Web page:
THOMASTON — The advice Rockland native Ben Perry was given long ago was to not wear his uniform as he got off of the plane. His fellow Americans would jeer, taunt, and even spit on him. And when he told somebody that his landmark of choice for announcing his 1962 intent to re-enlist was center court of Boston Garden, he was again told – don’t do it. They’ll boo you right out of there.
Perry, who joined the Navy in September 1954, a few months before the end of the Korean War, and then reenlisted for service to the USS Davis, kept quiet. He didn’t show his uniform more than required, and when he reenlisted, with all the fun sucked from his Boston Garden dream, he simply made his re-enlistment statement right where he stood as that dream deflated.
Almost 70 years later, Perry was heavy with emotion when he arrived back at the Portland International Jetport after a late October 2023 weekend in Washington DC with Honor Flight of Maine. A large crowd had gathered in the airport’s ground floor space. The Honor Flight entourage of 50 veterans wore their service baseball caps, their Honor Flight T-shirts, and official lanyards and badges from the trip. Instead of booing and jeering and spitting, the crowd cheered, applauded, and congratulated.
Perry said he was probably one of the most emotional people there. It took him a moment to realize that a large group in the rear of the ceremony were family members. In fact, 15 relatives were there, none of whom he expected to see, and some of whom his wife, Mary, didn’t expect to see either.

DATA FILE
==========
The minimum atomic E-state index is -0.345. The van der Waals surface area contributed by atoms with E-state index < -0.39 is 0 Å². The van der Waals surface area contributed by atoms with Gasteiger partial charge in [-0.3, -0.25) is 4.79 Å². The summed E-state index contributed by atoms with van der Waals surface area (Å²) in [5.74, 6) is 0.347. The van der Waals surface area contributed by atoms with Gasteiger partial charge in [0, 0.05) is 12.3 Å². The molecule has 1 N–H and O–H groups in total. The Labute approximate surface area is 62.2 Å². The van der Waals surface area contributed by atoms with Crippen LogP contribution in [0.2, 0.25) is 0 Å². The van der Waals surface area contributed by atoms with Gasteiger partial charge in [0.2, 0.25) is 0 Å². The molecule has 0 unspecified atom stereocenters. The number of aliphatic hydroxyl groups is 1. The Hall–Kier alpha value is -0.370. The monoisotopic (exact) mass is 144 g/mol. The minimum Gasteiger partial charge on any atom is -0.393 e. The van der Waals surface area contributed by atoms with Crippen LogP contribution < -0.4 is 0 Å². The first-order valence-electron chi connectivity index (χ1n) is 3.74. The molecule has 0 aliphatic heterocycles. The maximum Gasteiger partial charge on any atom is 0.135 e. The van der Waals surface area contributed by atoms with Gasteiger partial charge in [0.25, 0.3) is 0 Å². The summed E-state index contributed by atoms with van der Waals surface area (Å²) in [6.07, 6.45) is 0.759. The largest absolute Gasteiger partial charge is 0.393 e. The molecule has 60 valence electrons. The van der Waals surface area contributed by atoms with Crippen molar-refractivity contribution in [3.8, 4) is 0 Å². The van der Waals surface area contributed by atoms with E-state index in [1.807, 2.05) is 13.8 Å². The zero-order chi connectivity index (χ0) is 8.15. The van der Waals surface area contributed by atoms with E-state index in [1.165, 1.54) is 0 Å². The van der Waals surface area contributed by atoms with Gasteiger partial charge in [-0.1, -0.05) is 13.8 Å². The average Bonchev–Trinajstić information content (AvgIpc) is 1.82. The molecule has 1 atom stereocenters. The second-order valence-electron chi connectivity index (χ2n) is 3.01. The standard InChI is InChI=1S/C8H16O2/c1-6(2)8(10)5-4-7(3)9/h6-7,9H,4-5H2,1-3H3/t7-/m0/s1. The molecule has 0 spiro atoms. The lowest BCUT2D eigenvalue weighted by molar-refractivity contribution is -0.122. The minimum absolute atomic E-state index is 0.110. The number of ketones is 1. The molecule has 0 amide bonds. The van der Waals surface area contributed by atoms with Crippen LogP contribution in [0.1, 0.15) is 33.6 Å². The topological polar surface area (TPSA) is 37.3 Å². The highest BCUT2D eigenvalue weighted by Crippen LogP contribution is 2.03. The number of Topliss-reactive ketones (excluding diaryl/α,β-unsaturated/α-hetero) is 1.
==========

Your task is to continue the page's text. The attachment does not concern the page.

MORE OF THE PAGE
After he saw his wife, he couldn’t keep it together.
“I never expected anyone there that I knew would welcome me home,” he said four days later, and still heavy with emotion.
Yet, it wasn’t just the return home that celebrated the veterans. The entire weekend welcomed the 50 veterans, the 50 caregivers, and their tour guides. Everywhere they went, the banners were raised. Along the DC roads, their shuttle buses were escorted by either police or 14 motorcycles. They were welcomed at each stop by active service members of each branch, (and on one occasion, Miss Maine and a historical re-enactor). At their first stop, a meal at Fort Mead – the birthplace of the Star Spangled Banner – they were entertained by the Enlisted Band.
Everything was very moving.
“I’ll never forget it,” said Perry, who was joined by his son Christopher, himself a navy veteran who later served in the Somalia region aboard the Abraham Lincoln.
But, it wasn’t just for themselves that the Perrys allowed for the minor inconveniences of what was otherwise an amazing trip. (Required wheelchairs, having to wait for civilians to depart the airplanes before the group could depart, and not being allowed to bring spouses - in general, spouses are close in age, so who would take care of the spouse?)
Being Rockland natives, they looked for Rockland names in Washington. Perry’s daughter had a classmate with a relative on the Vietnam Veteran’s Memorial. They found the name high up, too high to reach for a rubbing, so found some workers willing to do the rubbings. Perry was astounded to find that these workers were Vietnamese.
Another unexpected reversal of history where both sides came together to welcome home those soldiers who, long ago, didn’t get their chance to walk with dignity off of a plane in uniform.
Reach Sarah Thompson at firstname.lastname@example.org